Dolomitic vs High Calc

https://www.graymont.com/sites/default/files/pdf/tech/finish_lime_characteristics_1.pdf


High Calc Lime isn't widely available in the US. The closest supplier for me is limework.us. 20 hours drive total. For this reason I'm using dolomitic hydrated type S so far I haven't experienced any popping or de-lamination. Fingers crossed.

Magnesium is considered trash aggregate, I use normal cheaper hydrated masonry lime in scratch brown coats. It occured to me that in finish coats possibly I should decrease the amount of my aggregates by 28% to account for magnesiums presence. Is this thinking correct? Should I be doubling my lime to reach 86% calcium oxide content? and then decreasing aggregate? I realize this would be different for tadelakt. I'm mainly thinking about finish coat and skim layers of marmorino or other venetian styles.
 
Getting High Calc Lime isn't as easy in the colonies as it is in EU or the British Isles. Some might say High Calc Lime is as rare stateside as a good world cup football team in Britain :):):). I'm completely joking. I am just jealous of your ability to get High Calc Lime. Thank you for the welcome.

I'm talking about the mixing of Lime plasters from scratch when using dolomitic lime. That is Lime that is not high calc. It is 47% on avg CaO and 28% MgO. Higher Calc 95% CaO etc is suggested to be used for fresco intonaco or venetian work. This is because of Lime pops and the smoothness of the lime. The magnesium is considered by fresco workers to be trash aggregate. It's filler. It doesnt act as a binding agent in the plaster. In Dolomitic its really acting as an aggregate to increase compressive strength of the plaster to some degree and in a tadelakt setting it aids in the waterproofing by increasing surface tension of the plaster. Calcium in contrast I believe absorbs the water and passes it into the pores. In this capacity the presence of Mg is considered to be positive over a High Calc lime as it may be more waterproof than a traditional High Calc tadelakt. This is not my question.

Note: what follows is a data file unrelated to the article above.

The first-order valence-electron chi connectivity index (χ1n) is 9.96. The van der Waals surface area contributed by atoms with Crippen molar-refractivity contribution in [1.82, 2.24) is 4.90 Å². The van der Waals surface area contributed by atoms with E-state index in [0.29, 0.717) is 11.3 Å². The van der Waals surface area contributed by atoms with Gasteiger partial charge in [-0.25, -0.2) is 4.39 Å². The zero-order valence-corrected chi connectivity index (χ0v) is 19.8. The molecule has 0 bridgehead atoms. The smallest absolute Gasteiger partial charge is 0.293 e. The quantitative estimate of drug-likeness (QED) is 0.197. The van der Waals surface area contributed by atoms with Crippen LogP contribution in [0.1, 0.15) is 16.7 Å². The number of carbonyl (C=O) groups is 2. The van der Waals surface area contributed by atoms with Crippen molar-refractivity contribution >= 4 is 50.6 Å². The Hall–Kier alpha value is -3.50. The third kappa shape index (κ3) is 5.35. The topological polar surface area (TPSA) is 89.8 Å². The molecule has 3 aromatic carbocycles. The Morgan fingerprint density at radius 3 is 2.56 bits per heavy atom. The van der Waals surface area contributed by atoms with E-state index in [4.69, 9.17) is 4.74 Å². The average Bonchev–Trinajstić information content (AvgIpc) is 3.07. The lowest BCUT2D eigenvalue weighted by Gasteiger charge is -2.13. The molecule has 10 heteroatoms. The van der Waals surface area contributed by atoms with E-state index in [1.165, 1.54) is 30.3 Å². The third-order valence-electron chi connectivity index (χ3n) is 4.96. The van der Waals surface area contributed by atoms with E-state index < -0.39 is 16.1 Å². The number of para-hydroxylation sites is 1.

I can't find anyone asking this basically anywhere on the internet but it occurred to me that if you were using between a 1.25:1 to 1.25: . 4 of marble aggregate for marmorino or 1.25 to 2 for a quartz brown coat, these ratio that are propagated are really talking about 95% CaO lime putty not dolomitic. To achieve an end product closer to say a St. Astiers or Carmeuse one might double the amount of dolomitic lime in a mix in order to offset the presence of Mg and decrease the other amount of aggregate such as sand, marble, talc, mica.
 

PNWalan

New Member
Getting High Calc Lime isn't as easy in the colonies as it is in EU or the British Isles. Some might say High Calc Lime is as rare stateside as a good world cup football team in Britain :):):). I'm completely joking. I am just jealous of your ability to get High Calc Lime. Thank you for the welcome.

I'm talking about the mixing of Lime plasters from scratch when using dolomitic lime. That is Lime that is not high calc. It is 47% on avg CaO and 28% MgO. Higher Calc 95% CaO etc is suggested to be used for fresco intonaco or venetian work. This is because of Lime pops and the smoothness of the lime. The magnesium is considered by fresco workers to be trash aggregate. It's filler. It doesnt act as a binding agent in the plaster. In Dolomitic its really acting as an aggregate to increase compressive strength of the plaster to some degree and in a tadelakt setting it aids in the waterproofing by increasing surface tension of the plaster. Calcium in contrast I believe absorbs the water and passes it into the pores. In this capacity the presence of Mg is considered to be positive over a High Calc lime as it may be more waterproof than a traditional High Calc tadelakt. This is not my question.